Sigismund Sternburg Part Two - A Fatal Shot
The Brush Corral
Unfortunately, the corral’s location was flawed. The south side was only about 40 feet from Warman Creek, a good place for hostiles to hide until they made attempts to breach the fortification. This tactical flaw seems to be a strange oversight coming from a man with Sternburg’s military engineering background. Conversely, Sternburg had no experience fighting Indians and the materials at hand were less then desirable for construction of a proper fortification.
A Fatal Shot
Finn Burnett, a civilian who was involved in the battle, would later state that Sternburg’s initial plans called for the party to fight the battle from rifle pits just outside the corral, but the frighteningly fast approach of the warriors made this impossible.
At this point, while the rest of the group lay flush against the ground, Sternburg according to Burnett “stood tall” refusing to take cover. Reportedly, Private Thomas Navin implored Sternburg to get down before he got shot. Sternburg grew angry at this warning from one of his subordinates.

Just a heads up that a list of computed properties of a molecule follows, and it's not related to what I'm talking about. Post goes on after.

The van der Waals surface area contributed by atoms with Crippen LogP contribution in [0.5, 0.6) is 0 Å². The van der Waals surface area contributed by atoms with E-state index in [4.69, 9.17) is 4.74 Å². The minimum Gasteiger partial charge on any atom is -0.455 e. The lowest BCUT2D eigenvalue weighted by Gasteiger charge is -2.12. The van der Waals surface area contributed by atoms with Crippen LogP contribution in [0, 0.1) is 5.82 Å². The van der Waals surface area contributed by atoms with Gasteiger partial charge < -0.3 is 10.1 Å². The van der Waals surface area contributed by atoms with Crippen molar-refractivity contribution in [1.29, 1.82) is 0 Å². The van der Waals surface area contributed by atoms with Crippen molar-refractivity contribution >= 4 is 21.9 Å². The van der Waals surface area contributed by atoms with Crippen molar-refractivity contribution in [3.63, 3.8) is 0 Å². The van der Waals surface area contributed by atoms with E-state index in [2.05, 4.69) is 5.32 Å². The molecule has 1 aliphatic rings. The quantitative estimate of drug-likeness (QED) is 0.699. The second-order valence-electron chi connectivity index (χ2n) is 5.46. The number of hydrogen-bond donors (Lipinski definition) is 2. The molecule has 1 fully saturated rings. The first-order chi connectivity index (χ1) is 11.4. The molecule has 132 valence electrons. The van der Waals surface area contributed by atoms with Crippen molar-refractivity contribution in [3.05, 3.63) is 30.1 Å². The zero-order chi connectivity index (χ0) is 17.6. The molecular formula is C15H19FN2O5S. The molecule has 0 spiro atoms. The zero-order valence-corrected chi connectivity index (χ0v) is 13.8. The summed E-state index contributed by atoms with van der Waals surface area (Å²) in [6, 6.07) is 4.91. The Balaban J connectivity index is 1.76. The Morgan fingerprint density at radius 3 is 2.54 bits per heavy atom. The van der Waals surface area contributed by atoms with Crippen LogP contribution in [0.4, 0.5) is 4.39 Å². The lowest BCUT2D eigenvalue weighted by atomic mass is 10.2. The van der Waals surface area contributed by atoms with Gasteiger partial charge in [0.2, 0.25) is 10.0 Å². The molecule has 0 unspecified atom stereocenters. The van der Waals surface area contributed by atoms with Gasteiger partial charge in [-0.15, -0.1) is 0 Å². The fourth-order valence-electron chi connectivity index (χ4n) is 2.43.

Always A Soldier
A day later Sternburg, whose body had been carried back to the fort, was given a funeral with full military honors. He was buried on cemetery hill, close to the fort. A multitude of his personal belongings were sent back to his family, including a Hebrew bible, sabre, and a photograph album. In 1892, the body was moved to the Custer National Cemetery at Little Bighorn Battlefield. He still lies there today, half a world away from his homeland, a soldier to the very end.
Did You Know?
The one and a half story frame Henry Clay Lovell House, was built between 1895 and 1900. Visitors remember it as elegantly furnished with a carpeted stairway leading to the upstairs bedroom. Carbide lights were used, which may have caused the fire that destroyed the home in the early 1930’s. More...